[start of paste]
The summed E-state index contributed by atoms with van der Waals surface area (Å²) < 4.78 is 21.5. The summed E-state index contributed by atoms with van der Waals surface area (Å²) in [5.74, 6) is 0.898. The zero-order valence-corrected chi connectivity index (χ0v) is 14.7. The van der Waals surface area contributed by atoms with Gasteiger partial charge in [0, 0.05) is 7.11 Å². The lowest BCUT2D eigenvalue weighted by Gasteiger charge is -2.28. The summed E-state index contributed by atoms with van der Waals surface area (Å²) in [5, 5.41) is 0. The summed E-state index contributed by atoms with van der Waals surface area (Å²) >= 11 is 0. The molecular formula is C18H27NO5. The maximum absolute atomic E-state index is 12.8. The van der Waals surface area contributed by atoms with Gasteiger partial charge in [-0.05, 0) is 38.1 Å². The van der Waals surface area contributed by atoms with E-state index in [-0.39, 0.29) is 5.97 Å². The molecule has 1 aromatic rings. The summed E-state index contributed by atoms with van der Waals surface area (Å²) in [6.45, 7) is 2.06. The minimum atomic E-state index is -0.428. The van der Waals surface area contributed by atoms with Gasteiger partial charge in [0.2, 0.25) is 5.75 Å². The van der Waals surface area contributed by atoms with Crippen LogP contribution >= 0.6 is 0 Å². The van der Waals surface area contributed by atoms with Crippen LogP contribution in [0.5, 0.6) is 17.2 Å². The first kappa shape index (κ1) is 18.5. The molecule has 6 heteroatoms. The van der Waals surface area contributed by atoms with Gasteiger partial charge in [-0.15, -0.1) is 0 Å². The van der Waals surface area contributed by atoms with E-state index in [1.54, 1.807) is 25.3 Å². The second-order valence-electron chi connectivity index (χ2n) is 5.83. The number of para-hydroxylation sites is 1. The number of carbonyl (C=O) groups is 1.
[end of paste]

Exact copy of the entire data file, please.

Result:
The summed E-state index contributed by atoms with van der Waals surface area (Å²) < 4.78 is 21.5. The summed E-state index contributed by atoms with van der Waals surface area (Å²) in [5.74, 6) is 0.898. The zero-order valence-corrected chi connectivity index (χ0v) is 14.7. The van der Waals surface area contributed by atoms with Gasteiger partial charge in [0, 0.05) is 7.11 Å². The lowest BCUT2D eigenvalue weighted by Gasteiger charge is -2.28. The summed E-state index contributed by atoms with van der Waals surface area (Å²) in [5, 5.41) is 0. The summed E-state index contributed by atoms with van der Waals surface area (Å²) >= 11 is 0. The molecular formula is C18H27NO5. The maximum absolute atomic E-state index is 12.8. The van der Waals surface area contributed by atoms with Gasteiger partial charge in [-0.05, 0) is 38.1 Å². The van der Waals surface area contributed by atoms with E-state index in [-0.39, 0.29) is 5.97 Å². The molecule has 1 aromatic rings. The summed E-state index contributed by atoms with van der Waals surface area (Å²) in [6.45, 7) is 2.06. The minimum atomic E-state index is -0.428. The van der Waals surface area contributed by atoms with Gasteiger partial charge in [0.2, 0.25) is 5.75 Å². The van der Waals surface area contributed by atoms with Crippen LogP contribution >= 0.6 is 0 Å². The van der Waals surface area contributed by atoms with Crippen LogP contribution in [0.5, 0.6) is 17.2 Å². The first kappa shape index (κ1) is 18.5. The molecule has 6 heteroatoms. The van der Waals surface area contributed by atoms with Gasteiger partial charge in [-0.15, -0.1) is 0 Å². The van der Waals surface area contributed by atoms with E-state index in [1.54, 1.807) is 25.3 Å². The second-order valence-electron chi connectivity index (χ2n) is 5.83. The number of para-hydroxylation sites is 1. The number of carbonyl (C=O) groups is 1.